David Vine has updated his map of the global footprint of the US military over at Politico.
I used an early version for my ‘War and Peace’ essay (DOWNLOADS tab), and that map – like this one – was drawn primarily from the annual Base Structure Report, a summary of the US military’s ‘real property inventory’ (all sites owned and managed by the Pentagon). It’s an unwieldy document which uses a high threshold to filter inclusion:
To qualify for individual entry in the BSR, a DoD site located in the United States must be larger than 10 acres AND have a Plant Replacement Value (PRV) greater than $10 million. If the site is located in a foreign country, it must be larger than 10 acres OR have a PRV greater than $10 million to be shown as a separate entry. Sites that do not meet these criteria are aggregated as an “Other” location within each state or country.
Iraq doesn’t appear in these tabulations – though it is shown on the map – yet the continuing US involvement in the conflict there and across the all-but-erased border in Syria has surely extended its footprint. As David notes,
‘There were 505 bases at the U.S. occupation’s height, but the Iraqi parliament rejected the Pentagon’s wish to keep 58 “enduring” bases after the 2011 withdrawal. U.S. forces have occupied at least five bases since 2014 and are considering more installations.’
Afghanistan is absent too: ‘By the end of 2014 … the U.S. military will have closed, deconstructed, or vacated most of what were once around 800 military installations, ranging from small checkpoints to larger combat outposts to city-sized bases.’ But the US military retains a significant presence there, and its drones are still based there to support continuing military operations and to attack targets across the border in Pakistan.
There are also strategic omissions. There’s no mention in the Base Structure Report of Al Udeid Air Base in Qatar, for example, which is the location of US Central Command’s Combined Air and Operations Center.
There are all sorts of issues involved in measuring a ‘military footprint’ – see my post here and Josh Begley here (who works from the previous year’s Base Structure Report for FY 2013 to produce a radically different visualization) – but for all its uncertainties, David’s map is a sobering snapshot, and he relies on supplementary sources to conclude:
Despite recently closing hundreds of bases in Iraq and Afghanistan, the United States still maintains nearly 800 military bases in more than 70 countries and territories abroad—from giant “Little Americas” to small radar facilities. Britain, France and Russia, by contrast, have about 30 foreign bases combined.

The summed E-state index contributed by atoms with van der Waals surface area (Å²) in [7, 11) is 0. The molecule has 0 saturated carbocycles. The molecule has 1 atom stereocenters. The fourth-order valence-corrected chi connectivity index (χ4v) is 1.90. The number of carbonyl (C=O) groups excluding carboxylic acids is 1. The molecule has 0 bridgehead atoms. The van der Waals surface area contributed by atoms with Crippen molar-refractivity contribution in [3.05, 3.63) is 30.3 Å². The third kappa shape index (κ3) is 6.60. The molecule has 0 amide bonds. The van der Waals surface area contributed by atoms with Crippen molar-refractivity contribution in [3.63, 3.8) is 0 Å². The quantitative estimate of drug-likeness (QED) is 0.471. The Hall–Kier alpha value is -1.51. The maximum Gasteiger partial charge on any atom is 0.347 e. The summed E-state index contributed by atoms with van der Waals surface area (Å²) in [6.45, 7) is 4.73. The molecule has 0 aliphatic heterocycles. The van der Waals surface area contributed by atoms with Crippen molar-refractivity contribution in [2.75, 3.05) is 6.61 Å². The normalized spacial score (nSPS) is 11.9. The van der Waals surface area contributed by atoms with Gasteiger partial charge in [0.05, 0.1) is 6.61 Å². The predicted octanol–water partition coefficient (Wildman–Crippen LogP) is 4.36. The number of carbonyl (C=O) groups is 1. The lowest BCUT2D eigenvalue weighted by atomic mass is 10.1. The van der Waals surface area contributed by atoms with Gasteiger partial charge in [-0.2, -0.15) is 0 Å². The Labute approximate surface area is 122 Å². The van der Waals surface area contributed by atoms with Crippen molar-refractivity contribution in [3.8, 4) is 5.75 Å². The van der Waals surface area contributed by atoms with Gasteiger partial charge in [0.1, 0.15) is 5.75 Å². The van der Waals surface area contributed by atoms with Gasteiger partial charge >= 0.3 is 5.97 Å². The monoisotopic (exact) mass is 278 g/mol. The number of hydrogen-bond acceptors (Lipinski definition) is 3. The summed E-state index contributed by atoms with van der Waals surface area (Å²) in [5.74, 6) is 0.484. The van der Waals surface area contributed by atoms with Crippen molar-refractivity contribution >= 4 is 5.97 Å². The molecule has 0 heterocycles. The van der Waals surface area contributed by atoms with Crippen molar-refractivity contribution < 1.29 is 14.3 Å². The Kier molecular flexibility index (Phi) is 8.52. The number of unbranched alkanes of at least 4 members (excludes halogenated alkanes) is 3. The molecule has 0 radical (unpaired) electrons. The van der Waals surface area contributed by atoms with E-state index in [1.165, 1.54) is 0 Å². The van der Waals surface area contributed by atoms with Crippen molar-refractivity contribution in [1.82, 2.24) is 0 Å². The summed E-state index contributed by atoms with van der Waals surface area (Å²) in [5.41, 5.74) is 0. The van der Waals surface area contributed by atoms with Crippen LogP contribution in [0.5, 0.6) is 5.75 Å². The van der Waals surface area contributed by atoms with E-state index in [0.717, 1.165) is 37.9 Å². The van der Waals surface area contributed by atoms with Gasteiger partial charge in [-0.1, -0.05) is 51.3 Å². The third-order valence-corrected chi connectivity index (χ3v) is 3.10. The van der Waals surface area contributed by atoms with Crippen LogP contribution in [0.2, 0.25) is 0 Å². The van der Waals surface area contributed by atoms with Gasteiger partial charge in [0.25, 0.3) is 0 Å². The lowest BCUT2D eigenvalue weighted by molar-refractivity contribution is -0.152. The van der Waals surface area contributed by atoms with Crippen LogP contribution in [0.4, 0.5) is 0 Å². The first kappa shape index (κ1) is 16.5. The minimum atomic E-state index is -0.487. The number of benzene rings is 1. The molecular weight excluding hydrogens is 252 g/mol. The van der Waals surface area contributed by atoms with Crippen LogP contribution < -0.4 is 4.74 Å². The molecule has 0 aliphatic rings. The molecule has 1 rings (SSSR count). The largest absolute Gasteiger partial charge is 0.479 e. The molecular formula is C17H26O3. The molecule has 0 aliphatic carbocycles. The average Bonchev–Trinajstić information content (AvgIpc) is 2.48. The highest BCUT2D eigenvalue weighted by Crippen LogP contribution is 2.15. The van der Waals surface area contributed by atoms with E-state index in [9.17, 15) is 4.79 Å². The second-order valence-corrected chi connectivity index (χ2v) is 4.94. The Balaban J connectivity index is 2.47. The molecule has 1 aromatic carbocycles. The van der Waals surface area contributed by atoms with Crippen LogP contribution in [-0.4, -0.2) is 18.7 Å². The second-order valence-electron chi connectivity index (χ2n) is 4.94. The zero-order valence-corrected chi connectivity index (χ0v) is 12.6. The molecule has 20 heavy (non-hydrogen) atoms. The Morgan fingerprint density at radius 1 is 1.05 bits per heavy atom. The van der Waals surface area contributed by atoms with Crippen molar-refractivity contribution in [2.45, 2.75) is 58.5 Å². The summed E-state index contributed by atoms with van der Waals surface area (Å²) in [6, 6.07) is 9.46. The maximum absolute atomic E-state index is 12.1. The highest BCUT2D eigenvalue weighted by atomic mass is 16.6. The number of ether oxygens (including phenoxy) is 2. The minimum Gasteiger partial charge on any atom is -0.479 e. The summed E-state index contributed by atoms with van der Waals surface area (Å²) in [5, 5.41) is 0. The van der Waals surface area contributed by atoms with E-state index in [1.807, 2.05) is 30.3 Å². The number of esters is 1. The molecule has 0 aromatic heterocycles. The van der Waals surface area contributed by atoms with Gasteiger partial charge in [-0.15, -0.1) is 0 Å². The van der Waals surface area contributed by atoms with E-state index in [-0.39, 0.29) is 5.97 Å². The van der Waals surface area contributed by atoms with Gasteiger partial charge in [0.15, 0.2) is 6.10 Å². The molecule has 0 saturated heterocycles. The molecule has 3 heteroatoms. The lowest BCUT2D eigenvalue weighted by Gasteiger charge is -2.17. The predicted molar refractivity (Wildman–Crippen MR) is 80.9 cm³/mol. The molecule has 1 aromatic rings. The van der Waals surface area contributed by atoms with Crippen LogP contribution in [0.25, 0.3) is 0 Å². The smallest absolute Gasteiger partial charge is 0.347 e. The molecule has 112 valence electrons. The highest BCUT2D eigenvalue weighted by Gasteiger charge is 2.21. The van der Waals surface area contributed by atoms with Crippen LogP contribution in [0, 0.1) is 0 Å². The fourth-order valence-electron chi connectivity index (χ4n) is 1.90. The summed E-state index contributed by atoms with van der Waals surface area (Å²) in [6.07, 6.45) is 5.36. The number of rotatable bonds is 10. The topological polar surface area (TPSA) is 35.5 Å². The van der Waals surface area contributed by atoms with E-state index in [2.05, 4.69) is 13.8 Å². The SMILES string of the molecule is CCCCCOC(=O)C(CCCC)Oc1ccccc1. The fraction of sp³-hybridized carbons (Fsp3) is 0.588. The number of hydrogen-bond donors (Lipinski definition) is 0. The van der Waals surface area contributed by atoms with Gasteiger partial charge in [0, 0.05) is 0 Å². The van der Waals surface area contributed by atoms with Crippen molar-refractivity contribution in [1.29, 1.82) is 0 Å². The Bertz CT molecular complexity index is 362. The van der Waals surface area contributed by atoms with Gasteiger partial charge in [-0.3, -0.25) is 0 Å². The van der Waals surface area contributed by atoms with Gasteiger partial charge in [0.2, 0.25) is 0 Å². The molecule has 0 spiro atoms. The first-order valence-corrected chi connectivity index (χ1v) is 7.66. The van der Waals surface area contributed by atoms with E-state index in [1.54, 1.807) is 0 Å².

By my calculation, maintaining bases and troops overseas cost $85 to $100 billion in fiscal year 2014; the total with bases and troops in warzones is $160 to $200 billion.
When I first contacted David, his original map formed part of his scorching investigation into Diego Garcia: Island of Shame: the secret history of the US military base on the island of Diego Garcia (Princeton, 2009; paperback 2011: all royalties went to the Chagossians); the new version forms part of an even more ambitious project, Base Nation: how US military bases abroad harm America and the world (Metropolitan Books, 2015):
American military bases encircle the globe. More than two decades after the end of the Cold War, the U.S. still stations its troops at nearly a thousand locations in foreign lands. These bases are usually taken for granted or overlooked entirely, a little-noticed part of the Pentagon’s vast operations. But in an eye-opening account, Base Nation shows that the worldwide network of bases brings with it a panoply of ills–and actually makes the nation less safe in the long run.
As David Vine demonstrates, the overseas bases raise geopolitical tensions and provoke widespread antipathy towards the United States. They also undermine American democratic ideals, pushing the U.S. into partnerships with dictators and perpetuating a system of second-class citizenship in territories like Guam. They breed sexual violence, destroy the environment, and damage local economies. And their financial cost is staggering: though the Pentagon underplays the numbers, Vine’s accounting proves that the bill approaches $100 billion per year.
For many decades, the need for overseas bases has been a quasi-religious dictum of U.S. foreign policy. But in recent years, a bipartisan coalition has finally started to question this conventional wisdom. With the U.S. withdrawing from Afghanistan and ending thirteen years of war, there is no better time to re-examine the tenets of our military strategy. Base Nation is an essential contribution to that debate.
There is a long history of struggles against the presence of US military bases overseas – Catherine Lutz‘s edited collection, The bases of empire: the global struggle against US military posts (New York University Press, 2009) remains an indispensable starting-point.
Of course, the US military is also omnipresent in the United States, with installations in all 50 states and seven territories. The Base Structure Report includes this summary:
And these bases have brought their own problems and spawned their own protests too.